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Total eclipse masses yet to arrive to Oregon coast

USA TODAY logo USA TODAY 8/20/2017 Jefferson Graham
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NEWPORT, Ore. — The masses for the first sighting of the Great American total solar eclipse have yet to appear on the coast.

The big event begins Monday at 10:16 a.m. PT, visible first here, and concluding 90 minutes later across the country in Charleston, S.C.

Officials were bracing for a huge influx of pilgrims to this small (10,000 population) coastal city, but as of Saturday, the streets in the normally busy waterfront area were about average for a summer day.

“I thought there would be a lot more people here, especially on a weekend,” said Jon Moyles, who drove from Spokane, Wash., to see the eclipse from the beginning.

Newport is in the “Path of Totality,” the many state spread where folks will get to see the total eclipse, when the moon slips in front of the sun briefly and morning goes from light to dark and back to light again.

From Oregon, the total eclipse will move to Idaho, Wyoming, Nebraska, Missouri, Illinois, Tennessee, Georgia, and South Carolina.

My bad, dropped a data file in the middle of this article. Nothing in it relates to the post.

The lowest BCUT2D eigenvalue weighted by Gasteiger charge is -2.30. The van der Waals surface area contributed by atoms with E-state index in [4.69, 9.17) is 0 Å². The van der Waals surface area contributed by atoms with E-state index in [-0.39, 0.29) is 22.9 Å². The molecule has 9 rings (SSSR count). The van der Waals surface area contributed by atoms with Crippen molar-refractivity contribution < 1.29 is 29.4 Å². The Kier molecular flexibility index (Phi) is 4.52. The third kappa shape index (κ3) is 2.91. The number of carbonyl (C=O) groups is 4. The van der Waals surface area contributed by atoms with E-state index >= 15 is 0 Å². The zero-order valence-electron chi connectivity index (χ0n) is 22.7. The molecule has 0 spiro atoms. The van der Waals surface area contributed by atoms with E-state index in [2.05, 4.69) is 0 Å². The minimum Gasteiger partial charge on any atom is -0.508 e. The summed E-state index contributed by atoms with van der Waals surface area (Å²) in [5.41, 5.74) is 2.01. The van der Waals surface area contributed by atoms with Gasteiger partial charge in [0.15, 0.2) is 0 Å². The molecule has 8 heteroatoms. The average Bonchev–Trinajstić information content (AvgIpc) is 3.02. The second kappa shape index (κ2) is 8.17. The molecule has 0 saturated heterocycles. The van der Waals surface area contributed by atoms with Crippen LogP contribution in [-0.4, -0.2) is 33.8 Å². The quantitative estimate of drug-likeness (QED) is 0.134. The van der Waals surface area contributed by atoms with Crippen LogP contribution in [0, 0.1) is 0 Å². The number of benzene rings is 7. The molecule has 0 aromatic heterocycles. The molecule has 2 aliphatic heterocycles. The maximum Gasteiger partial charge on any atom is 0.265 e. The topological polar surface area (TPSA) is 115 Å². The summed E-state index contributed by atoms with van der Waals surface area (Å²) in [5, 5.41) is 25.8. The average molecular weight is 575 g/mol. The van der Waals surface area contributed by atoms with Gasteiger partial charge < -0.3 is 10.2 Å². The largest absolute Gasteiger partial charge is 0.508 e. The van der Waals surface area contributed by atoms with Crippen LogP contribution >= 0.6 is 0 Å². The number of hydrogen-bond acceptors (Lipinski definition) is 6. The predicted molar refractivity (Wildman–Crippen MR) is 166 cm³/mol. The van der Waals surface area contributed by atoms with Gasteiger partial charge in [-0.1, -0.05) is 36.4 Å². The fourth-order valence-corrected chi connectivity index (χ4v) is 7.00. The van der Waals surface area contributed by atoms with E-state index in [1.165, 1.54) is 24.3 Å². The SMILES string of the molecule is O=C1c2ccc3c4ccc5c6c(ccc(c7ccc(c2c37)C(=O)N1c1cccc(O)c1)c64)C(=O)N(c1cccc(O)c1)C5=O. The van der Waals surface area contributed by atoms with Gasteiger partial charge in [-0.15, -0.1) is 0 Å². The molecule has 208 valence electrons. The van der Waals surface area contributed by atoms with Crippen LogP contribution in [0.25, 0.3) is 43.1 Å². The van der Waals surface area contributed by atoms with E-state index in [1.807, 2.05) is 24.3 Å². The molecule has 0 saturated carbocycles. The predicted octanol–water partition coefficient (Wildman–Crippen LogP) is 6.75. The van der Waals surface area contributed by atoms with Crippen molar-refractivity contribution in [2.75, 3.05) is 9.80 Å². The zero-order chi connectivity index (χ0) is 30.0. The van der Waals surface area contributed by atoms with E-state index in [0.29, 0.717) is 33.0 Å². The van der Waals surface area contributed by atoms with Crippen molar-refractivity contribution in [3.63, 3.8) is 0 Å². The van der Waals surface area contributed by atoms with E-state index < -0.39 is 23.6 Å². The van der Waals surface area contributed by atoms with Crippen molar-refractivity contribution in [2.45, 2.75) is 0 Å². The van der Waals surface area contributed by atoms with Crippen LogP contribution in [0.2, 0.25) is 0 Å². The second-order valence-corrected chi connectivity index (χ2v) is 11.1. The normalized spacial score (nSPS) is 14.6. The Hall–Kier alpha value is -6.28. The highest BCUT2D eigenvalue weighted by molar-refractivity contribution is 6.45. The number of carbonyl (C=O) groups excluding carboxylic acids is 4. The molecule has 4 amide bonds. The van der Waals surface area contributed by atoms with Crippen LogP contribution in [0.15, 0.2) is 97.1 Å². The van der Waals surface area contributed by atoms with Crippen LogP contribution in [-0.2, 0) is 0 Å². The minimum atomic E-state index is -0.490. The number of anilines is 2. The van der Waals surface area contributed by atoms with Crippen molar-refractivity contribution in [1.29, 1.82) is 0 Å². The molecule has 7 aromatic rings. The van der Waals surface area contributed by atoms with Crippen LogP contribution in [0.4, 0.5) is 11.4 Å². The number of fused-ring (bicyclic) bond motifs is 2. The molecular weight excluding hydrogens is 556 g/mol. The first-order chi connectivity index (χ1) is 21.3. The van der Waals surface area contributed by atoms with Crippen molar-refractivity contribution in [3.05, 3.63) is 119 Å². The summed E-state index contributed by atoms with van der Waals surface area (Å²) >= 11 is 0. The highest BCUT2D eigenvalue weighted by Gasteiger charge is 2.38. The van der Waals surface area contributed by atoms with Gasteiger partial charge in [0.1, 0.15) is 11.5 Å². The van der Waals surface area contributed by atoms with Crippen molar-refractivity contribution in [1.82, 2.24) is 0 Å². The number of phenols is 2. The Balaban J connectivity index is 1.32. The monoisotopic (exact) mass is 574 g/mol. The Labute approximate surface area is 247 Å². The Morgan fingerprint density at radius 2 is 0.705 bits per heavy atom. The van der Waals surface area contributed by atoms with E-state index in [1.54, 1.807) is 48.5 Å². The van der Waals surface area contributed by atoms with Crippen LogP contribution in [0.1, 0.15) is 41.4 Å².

The expected masses to coastal Oregon for the eclipse have yet to appear. Small crowds in Newport, Oregon on August 19, 2017. © Jefferson Graham The expected masses to coastal Oregon for the eclipse have yet to appear. Small crowds in Newport, Oregon on August 19, 2017. Some 1 million people are expected to visit Oregon to see the eclipse, but most are going inland, to places like Madras and the Salem area, because the skies will more likely be clear, and thus, they will have a better chance at seeing the eclipse in its totality.

According to weather.com, the forecast for Monday at 10 a.m. in Newport is partly cloudy, and 57 degrees, compared to sunny and 92 degrees in Madras.

Kenny Adair, who drove to Newport from nearby Portland, Ore., didn’t mind the lack of crowds.

He bought himself 6 souvenir eclipse hats from the “Made in Oregon” store by the waterfront, and was getting ready to distribute them to his family members.

“I figure at some point there will be mass crowds and bumper-to-bumper traffic, but I hope it doesn’t occur,” says Adair.

 

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